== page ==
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A Lifetime of Commitment is Recognized

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Dr. Jackie Young recently honored with the 2016 University of Hawaii Distinguished Alumni Award.

Dr. Jackie Young

Alumnus | Doctoral

Dr. Jackie Young has followed the Union Institute & University mission to engage, enlighten, and empower in a lifetime of learning, service, and social responsibility through championing civil liberties. Her commitment to transform lives and communities was recognized with the first Union Institute & University Presidents Award in 1995. She credits Union for much of her professional success, saying “Union made all the difference.” 

Recently, she was honored by her first alma mater, the University of Hawaii, with the 2016 University of Hawaii Distinguished Alumni Award. The award recognizes outstanding alumni who have used their education to excel professionally, provide inspirational leadership to others, and provide service for the benefit of University of Hawaii and community.

Dr. Young’s remarkable career includes serving as an appointed member of the Hawaii State Judicial Selection Commission, and the Hawaii State Advisory Committee for the U.S. Commission on Civil Rights; and as a board member of the American Civil Liberties Union of Hawaii and the American Cancer Society’s Hope Lodge Campaign. On the national level, she is a member of the U.S. Department of Defense Advisory Committee on Women in the Services.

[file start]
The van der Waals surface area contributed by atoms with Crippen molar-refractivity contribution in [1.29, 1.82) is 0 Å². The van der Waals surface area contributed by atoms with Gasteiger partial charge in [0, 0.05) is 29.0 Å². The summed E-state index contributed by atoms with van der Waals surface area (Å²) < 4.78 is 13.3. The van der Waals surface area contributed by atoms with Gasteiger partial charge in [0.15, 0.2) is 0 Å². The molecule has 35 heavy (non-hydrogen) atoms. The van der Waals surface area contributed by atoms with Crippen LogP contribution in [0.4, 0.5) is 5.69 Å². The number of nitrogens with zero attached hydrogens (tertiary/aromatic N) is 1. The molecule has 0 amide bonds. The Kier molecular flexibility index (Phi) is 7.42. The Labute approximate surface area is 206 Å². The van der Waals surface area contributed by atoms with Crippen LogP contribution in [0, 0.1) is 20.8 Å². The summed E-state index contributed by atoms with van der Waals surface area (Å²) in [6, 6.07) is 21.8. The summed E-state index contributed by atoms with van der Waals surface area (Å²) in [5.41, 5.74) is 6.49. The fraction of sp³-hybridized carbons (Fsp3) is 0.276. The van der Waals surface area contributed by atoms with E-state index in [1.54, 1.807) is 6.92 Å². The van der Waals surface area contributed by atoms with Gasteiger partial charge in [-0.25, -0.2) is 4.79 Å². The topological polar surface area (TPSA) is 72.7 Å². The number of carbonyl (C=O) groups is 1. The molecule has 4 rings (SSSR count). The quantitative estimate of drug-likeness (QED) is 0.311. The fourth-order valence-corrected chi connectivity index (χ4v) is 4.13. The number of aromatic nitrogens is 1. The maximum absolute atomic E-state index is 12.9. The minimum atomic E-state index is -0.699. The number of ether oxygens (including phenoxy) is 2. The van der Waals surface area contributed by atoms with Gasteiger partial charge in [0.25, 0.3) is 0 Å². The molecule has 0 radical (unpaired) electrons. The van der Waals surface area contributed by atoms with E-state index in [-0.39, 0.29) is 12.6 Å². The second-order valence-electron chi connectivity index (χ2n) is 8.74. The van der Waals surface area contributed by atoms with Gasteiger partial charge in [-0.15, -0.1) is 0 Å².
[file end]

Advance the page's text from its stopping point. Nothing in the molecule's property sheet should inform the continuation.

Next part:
She implemented P.L. 94-142 Education for All Children Act, requiring the deinstitutionalization of children with disabilities for the Hawai‘i State Department of Education (DOE). In 1985, she became the DOE sex equity and Title IX administrator. She also served as adjunct professor at Hawaii Pacific University for 10 years. 

Dr. Young has worked through the political process to make a difference, serving as the chair of the Hawaii Women’s Political Caucus and vice president of the National Women’s Political Caucus. In 1990 she was elected to the State House of Representatives and then elected in 1992 as vice speaker, the first woman to hold that position. She championed issues related to Native Hawaiians, the environment and crimes against women. In 1994, Young was appointed as the state’s affirmative action officer. While undergoing breast cancer treatment and speaking publicly about her experience in 1998, she managed the nation’s first marriage equality campaign, Protect Our Constitution, in partnership with the Human Rights Campaign. She later served as the UH sex equity coordinator. Young became an executive with the American Cancer Society Hawai‘i Pacific in 1999 and retired in 2013 as its chief staff officer. She is a recent kidney cancer survivor.

In addition to her 1989 Ph.D. in Women’s Studies and Communication from Union Institute & University, she holds a Bachelor of Science in Speech Pathology and Audiology from the University of Hawaii and a Master’s in Speech and Special Education from Old Dominion University.

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